More transitions. Tonight was the final shift for Sergeant Dave Amon. For every one of our personnel who retire we have a small open house for them so that their co workers, community members, friends and families can come in and say good bye on the last day. They aren’t always sure they want to do it but I talk them into it. All except Sgt. Amon. If you know him, you’ll know that he speaks his mind and he made it clear to me that he intended to walk out the same way as he walked in. He doesn’t like ceremony and being the center of attention. So we had to sneak up on him for a few moments of recognition among his fellow command staff members on Friday afternoon. I ordered him to my office one last time.
The thing you should know is that he will leave a legacy in our department. Friday afternoon as the command group was meeting with him to give him some parting gifts, they told stories and joked about how the stories would live on long after him at this department. But beyond all the jokes, Dave’s legacy will live on here. Whether officers liked him or didn’t like him, they never disregarded him. He is the proverbial cop’s cop in an old school kind of way. When things were happening in the street I always knew where Dave would be–out there making sure things worked as they should. He directed personnel and resources with great instinct and knowledge about what to do in difficult situations. Thursday night I heard him directing officers responding to a house fire on steps that needed to be taken to assist the Fire Department. I frequently told him I never slept so well as when I knew he was in charge of the shift. I knew that our people would be safe and that he was thinking about how best to get the investigation done. I’ve seen a lot of patrol sergeants in my time–but none better than Dave in the field.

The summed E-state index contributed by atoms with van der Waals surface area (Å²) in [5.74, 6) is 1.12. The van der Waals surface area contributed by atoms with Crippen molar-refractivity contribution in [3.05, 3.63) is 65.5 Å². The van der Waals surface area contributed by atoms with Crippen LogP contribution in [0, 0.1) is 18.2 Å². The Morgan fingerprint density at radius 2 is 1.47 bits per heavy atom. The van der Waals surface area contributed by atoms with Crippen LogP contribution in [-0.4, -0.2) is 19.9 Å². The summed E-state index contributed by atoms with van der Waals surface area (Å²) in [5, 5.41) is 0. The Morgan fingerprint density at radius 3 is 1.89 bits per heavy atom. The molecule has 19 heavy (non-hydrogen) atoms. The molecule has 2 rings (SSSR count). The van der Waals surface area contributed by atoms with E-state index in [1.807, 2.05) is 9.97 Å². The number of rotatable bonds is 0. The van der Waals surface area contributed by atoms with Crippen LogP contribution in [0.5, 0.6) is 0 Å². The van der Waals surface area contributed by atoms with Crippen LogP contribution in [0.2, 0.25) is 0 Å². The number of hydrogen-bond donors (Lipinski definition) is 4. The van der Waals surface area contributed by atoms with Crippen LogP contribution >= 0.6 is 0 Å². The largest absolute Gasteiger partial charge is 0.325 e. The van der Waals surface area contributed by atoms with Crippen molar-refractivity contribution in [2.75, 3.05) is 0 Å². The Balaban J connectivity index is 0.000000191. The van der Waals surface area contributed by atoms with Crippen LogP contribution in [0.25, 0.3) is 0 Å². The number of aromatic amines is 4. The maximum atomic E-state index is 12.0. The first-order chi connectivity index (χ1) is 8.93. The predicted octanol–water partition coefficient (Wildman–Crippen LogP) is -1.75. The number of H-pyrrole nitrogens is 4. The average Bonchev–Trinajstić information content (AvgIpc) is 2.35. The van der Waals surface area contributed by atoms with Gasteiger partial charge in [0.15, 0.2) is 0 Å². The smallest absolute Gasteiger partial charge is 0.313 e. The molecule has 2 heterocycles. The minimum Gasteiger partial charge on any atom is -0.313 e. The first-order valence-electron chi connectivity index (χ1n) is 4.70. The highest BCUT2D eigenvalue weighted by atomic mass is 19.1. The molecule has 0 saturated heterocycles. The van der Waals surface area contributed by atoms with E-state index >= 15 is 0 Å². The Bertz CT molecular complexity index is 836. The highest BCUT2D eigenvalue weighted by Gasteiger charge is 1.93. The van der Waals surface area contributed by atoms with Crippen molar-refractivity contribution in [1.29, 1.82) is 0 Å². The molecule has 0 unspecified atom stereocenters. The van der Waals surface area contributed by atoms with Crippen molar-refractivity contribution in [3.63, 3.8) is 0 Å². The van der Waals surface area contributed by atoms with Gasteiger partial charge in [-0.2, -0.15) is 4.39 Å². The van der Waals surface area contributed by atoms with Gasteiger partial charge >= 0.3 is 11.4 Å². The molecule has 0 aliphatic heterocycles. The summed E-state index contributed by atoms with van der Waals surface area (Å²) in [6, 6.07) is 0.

Dave did a lot for our department. He started the Honor Guard, built our Use of Force program and was its leader for a long time. He was responsible for directing the use of force training of our entire staff and he raised it to a new level. He helped them understand that while force use is a necessity for the police it is not an end in itself. If it was a mentally unstable person he would remind them that we were on a rescue mission to help a person who could not find help for themselves. He knew the value of a de-escalation of force and how to do it. I once asked him to add an ethics component to our force use training and he immediately found a way to teach officers to stop and think about what they were doing and to check in on their moral compass.
He was conscious of building for the future. Dave trained and mentored officers and new sergeants, several of whom are now lieutenants and one of the deputy directors. He feels strongly about passing along his knowledge as best he could. Dave did a lot to build our department. And his stamp will be on it for a long, long time.
Dave’s dad was also a cop. Dave told me that he has lived with policing his whole life but he’s now ready to be finished. He has another plan now that he has been working on and I can see that he is looking forward to it.
So all that is left to say is – Thanks, Dave. Good Luck.